Missouri has taken steps to protect its children from libidinous library books. Kansas obviously hasn’t.
Why in the world not?
Last week The Lion found a talking children’s book in the Johnson County, Kansas, library – The GayBCs – that teaches the ABCs using sexual terms such as trans, intersex, bi(sexual), pan(sexual) – and introduces preschoolers to such ideas as being nonbinary.
The book tells even toddlers such things as “B is for BI,” “D is for DRAG,” “G is for GAY,” “L is for LESBIAN” and “Q is for QUEER.”
“This and other books are for grooming our children for anything-goes when it comes to sex,” alarmed Johnson County grandmother Debbie Detmer told us.
The Johnson County Library remains wholly unconcerned, saying it simply won’t judge any of its content, even for age appropriateness.
So, unless Kansas citizens or state leaders do so, it will indeed be anything goes for the youngest of the state’s children.
After months of public input, Missouri Secretary of State Jay Ashcroft last month enacted a rule prohibiting the use of state funds to buy sexually explicit material geared toward minors, and requiring libraries to create policies on the age-appropriateness of materials for minors and allowing citizens to challenge such materials. The results of such challenges also must be announced on the library’s website.
“It is more difficult than ever to shield young children from material and images that would’ve been put behind the counter at the Kum & Go just a few years ago,” Ashcroft writes in a new op-ed. “As an elected official, one of my responsibilities is to make sure government doesn’t make it more difficult for parents to exercise control over their children’s upbringing, and I strongly believe that, when it comes to our schools and public libraries, parents should be in charge. …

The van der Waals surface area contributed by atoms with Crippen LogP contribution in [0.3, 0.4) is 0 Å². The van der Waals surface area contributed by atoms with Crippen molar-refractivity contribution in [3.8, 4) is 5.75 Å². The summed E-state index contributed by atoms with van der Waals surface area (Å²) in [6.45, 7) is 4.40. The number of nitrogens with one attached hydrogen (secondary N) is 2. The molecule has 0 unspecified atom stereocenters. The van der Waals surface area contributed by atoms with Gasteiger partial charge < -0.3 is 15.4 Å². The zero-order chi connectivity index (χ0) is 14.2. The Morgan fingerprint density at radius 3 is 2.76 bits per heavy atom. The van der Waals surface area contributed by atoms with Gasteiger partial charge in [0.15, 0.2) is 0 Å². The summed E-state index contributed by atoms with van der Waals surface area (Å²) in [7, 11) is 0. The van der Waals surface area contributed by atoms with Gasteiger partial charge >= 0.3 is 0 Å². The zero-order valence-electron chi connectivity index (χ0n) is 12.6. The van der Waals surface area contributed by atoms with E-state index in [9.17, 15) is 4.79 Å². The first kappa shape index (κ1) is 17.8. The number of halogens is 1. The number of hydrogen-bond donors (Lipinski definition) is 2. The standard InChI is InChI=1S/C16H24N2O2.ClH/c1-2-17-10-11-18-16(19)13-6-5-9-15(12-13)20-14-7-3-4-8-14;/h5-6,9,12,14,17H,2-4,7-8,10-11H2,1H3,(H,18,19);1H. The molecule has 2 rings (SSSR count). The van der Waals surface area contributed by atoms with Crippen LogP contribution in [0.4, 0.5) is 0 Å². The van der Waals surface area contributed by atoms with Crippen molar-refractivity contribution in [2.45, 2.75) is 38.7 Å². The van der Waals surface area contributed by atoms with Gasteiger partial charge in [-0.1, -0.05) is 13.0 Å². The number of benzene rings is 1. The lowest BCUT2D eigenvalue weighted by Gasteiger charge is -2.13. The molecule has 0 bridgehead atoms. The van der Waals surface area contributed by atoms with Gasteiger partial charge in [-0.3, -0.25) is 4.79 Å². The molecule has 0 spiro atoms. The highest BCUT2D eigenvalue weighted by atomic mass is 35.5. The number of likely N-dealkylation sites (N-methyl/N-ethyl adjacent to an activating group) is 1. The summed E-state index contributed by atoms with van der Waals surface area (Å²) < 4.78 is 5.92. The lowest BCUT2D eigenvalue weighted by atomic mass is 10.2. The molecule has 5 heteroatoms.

“Far from ‘book banning,’ as progressive activists howl, it is merely making sure that materials inappropriate for young kids are identified for parents in those libraries that rely on the taxpayers for funding. … To this end, my one-page rule simply requires libraries to have publicly accessible policies for determining the age appropriateness of materials, while allowing parents to control their child’s access to materials.”
Such a statement used to be labeled “common sense” – if it needed to be said at all, which it didn’t. Yet, reaction to the rule has been hysterical, in both senses of the word. A measure protecting kids from obscene and lewd materials has been deemed by the media to be “controversial.” Let that sink in.
As Ashcroft notes, cries of “book banning” have been heard throughout the hills – even though no one claims movies are being “banned” when we designate them unfit for children, and no one yells that tobacco or alcohol are being “banned” by prohibiting their use by minors.
The book banning argument is specious and dishonest, and they know it.
So is the argument that you’re being “phobic” – in other words, fearful, ignorant, cowardly – if you disagree with the hypersexualization of society or the sexual indoctrination of innocent children. Or if you don’t worship at the Church of Perpetual Self-Absorption, where self-gratification is a holy sacrament.
Just as specious and dishonest is the labeling of Florida’s Parental Rights in Education Act as the “Don’t Say Gay Bill.” That’s a lie, and those telling it know it – though local news anchors dutifully parrot the lie while reading left-wing wire reports. The act merely “prohibits classroom instruction on sexual orientation or gender identity in kindergarten through 3rd grade.”
That’s apparently too much to ask in today’s super-sexualized society. It’s seen as radical to want to protect the youngest of children from prurient materials and sexual grooming.
Is that why Kansas hasn’t taken any steps to protect its children, as Missouri’s secretary of state has? Because it’s “controversial”? Do they not realize the sexualization of the youngest of children is taking place right here in the Sunflower State?
Hardly anything shocks me anymore, but two things certainly do: the accelerating depravity of American culture – particularly the indoctrination and sexualization of children – and Americans’ implicit acceptance of it, or at least our silent abiding of it.